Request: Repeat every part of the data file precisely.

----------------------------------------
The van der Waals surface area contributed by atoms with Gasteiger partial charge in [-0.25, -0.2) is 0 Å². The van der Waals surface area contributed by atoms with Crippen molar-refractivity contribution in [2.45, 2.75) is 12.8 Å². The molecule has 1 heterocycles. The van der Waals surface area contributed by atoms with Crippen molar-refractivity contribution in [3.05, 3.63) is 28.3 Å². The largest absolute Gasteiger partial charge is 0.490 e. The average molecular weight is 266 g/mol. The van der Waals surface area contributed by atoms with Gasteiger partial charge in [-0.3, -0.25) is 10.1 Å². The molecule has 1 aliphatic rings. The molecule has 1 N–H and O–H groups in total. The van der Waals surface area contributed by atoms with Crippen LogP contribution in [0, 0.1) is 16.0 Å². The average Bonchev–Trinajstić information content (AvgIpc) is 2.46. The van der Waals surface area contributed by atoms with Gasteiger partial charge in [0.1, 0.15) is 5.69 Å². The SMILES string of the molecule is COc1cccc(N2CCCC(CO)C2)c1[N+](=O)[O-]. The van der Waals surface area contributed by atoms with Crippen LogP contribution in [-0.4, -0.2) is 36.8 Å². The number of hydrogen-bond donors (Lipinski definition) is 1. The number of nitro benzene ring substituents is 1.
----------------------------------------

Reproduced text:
The van der Waals surface area contributed by atoms with Gasteiger partial charge in [-0.25, -0.2) is 0 Å². The van der Waals surface area contributed by atoms with Crippen molar-refractivity contribution in [2.45, 2.75) is 12.8 Å². The molecule has 1 heterocycles. The van der Waals surface area contributed by atoms with Crippen molar-refractivity contribution in [3.05, 3.63) is 28.3 Å². The largest absolute Gasteiger partial charge is 0.490 e. The average molecular weight is 266 g/mol. The van der Waals surface area contributed by atoms with Gasteiger partial charge in [-0.3, -0.25) is 10.1 Å². The molecule has 1 aliphatic rings. The molecule has 1 N–H and O–H groups in total. The van der Waals surface area contributed by atoms with Crippen LogP contribution in [0, 0.1) is 16.0 Å². The average Bonchev–Trinajstić information content (AvgIpc) is 2.46. The van der Waals surface area contributed by atoms with Gasteiger partial charge in [0.1, 0.15) is 5.69 Å². The SMILES string of the molecule is COc1cccc(N2CCCC(CO)C2)c1[N+](=O)[O-]. The van der Waals surface area contributed by atoms with Crippen LogP contribution in [-0.4, -0.2) is 36.8 Å². The number of hydrogen-bond donors (Lipinski definition) is 1. The number of nitro benzene ring substituents is 1.